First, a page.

Korovin, K.: Implementing an instantiation-based theorem prover for first-order logic. In: Benzmüller, C., Fischer, B., Sutcliffe, G. (eds.) Proceedings of the 6th International Workshop on the Implementation of Logics, Number 212 in CEUR Workshop Proceedings, pp. 63–63 (2006)Google Scholar
  20. 20.
    Kozen, D.: A completeness theorem for Kleene algebras and the algebra of regular events. Inf. Comput. 110(2), 366–390 (1994)zbMATHCrossRefMathSciNetGoogle Scholar
  21. 21.
    McCune, W.W.: Otter 3.3 reference manual. Technical Report ANL/MSC-TM-263, Argonne National Laboratory, Argonne (2003)Google Scholar
  22. 22.
    McCune, W.W.: Prover9 and Mace4. (2008). Accessed 10 September 2008
  23. 23.
    McIver, A.K., Gonzalia, C., Cohen, E., Morgan, C.C.: Using probabilistic Kleene algebra pKA for protocol verification. JLAP 76(1), 90–111 (2008)zbMATHMathSciNetGoogle Scholar
  24. 24.
    Otten, J., Bibel, W.: LeanCoP: lean connection-based theorem proving. J. Symb. Comput. 36(1–2), 139–161 (2003)zbMATHCrossRefMathSciNetGoogle Scholar
  25. 25.
    Pelletier, F.J., Sutcliffe, G., Suttner, C.B.: The development of CASC. AI Commun. 15(2–3), 79–90 (2002)zbMATHGoogle Scholar
  26. 26.
    Podelski, A., Rybalchenko, A.: Transition invariants. In: LICS ’04: Proceedings of the 19th Annual IEEE Symposium on Logic in Computer Science, pp. 32–41. IEEE Computer Society, Piscataway (2004)Google Scholar
  27. 27.
    Ranise, S., Tinelli, C.: Satisfiability modulo theories. Trends and controversies. IEEE Intell. Syst. Mag. 21(6), 71–81 (2006)CrossRefGoogle Scholar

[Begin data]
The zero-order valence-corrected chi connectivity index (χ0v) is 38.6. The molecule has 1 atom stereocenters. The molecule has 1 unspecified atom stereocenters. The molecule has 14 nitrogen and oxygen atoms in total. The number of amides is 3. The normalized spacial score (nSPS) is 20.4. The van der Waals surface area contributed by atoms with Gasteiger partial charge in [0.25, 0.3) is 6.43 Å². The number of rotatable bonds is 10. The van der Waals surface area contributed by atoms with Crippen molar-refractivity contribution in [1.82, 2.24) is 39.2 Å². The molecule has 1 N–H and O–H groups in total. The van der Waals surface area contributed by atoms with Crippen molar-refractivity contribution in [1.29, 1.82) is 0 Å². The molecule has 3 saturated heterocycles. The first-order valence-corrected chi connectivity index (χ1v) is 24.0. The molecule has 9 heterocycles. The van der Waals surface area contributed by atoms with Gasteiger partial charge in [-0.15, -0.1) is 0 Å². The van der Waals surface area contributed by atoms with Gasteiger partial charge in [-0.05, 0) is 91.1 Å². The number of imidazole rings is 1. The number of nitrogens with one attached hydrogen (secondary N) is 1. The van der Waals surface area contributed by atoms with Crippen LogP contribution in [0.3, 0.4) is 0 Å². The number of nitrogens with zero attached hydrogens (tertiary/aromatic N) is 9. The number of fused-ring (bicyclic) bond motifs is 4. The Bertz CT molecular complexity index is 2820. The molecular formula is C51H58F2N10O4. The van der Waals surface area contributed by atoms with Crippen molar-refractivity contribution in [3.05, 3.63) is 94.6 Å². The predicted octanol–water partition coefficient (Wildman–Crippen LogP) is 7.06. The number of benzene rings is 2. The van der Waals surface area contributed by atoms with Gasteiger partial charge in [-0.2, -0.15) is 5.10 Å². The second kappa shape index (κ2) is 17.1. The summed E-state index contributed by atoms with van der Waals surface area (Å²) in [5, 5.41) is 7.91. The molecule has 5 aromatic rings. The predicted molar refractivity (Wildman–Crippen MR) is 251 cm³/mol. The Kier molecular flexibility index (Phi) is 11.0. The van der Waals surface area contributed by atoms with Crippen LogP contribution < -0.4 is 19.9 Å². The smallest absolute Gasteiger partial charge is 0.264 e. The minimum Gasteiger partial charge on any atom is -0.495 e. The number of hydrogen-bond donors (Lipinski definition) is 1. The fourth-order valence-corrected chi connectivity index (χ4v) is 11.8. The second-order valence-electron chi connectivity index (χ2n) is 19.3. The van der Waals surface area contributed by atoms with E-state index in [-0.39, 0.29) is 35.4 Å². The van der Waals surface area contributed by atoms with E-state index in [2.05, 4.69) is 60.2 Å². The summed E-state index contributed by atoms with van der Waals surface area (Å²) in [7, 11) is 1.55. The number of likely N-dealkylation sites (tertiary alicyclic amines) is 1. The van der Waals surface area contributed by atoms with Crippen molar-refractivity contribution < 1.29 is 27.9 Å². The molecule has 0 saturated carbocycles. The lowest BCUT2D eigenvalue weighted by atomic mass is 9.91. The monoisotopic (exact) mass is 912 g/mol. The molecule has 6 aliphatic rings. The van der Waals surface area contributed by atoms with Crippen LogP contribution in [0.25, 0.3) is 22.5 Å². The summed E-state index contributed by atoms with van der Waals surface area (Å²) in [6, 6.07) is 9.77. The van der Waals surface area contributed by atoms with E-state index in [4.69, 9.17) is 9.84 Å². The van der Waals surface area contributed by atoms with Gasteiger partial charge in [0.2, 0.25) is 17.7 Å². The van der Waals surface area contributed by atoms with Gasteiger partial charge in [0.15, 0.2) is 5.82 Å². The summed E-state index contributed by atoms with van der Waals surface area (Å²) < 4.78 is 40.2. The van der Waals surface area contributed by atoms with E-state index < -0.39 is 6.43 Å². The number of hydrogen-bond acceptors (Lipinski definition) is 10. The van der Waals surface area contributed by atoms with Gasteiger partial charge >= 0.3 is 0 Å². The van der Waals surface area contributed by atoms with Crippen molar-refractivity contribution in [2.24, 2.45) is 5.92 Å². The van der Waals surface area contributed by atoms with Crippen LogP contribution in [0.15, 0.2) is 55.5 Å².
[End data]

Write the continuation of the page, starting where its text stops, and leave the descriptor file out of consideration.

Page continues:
28. 28.
    Riazanov, A., Voronkov, A.: The design and implementation of vampire. AI Commun. 15(2–3), 91–110 (2002)zbMATHGoogle Scholar
  29. 29.
    Schulz, S.: E: a brainiac theorem prover. AI Commun. 15(2–3), 111–126 (2002)zbMATHGoogle Scholar
  30. 30.
    Struth, G.: Deriving focused calculi for transitive relations. In: Middeldorp, A. (ed.) Rewriting Techniques and Applications, 12th International Conference. Lecture Notes in Computer Science, vol. 2051, pp. 291–305. Springer, New York (2001)CrossRefGoogle Scholar
  31. 31.
    Struth, G.: Abstract abstract reduction. JLAP 66(2), 239–270 (2006)zbMATHMathSciNetGoogle Scholar
  32. 32.
    Struth, G.: Reasoning automatically about termination and refinement. In: Ranise, S. (ed.) 6th International Workshop on First-Order Theorem Proving. Technical Report ULCS-07-018, Department of Computer Science, pp. 36–51. University of Liverpool (2007)Google Scholar
  33. 33.
    Struth, G.: Modal tools for separation and refinement. Theor. Comp. Sci. 214C, 81–101 (2008) (electronic notes)Google Scholar
  34. 34.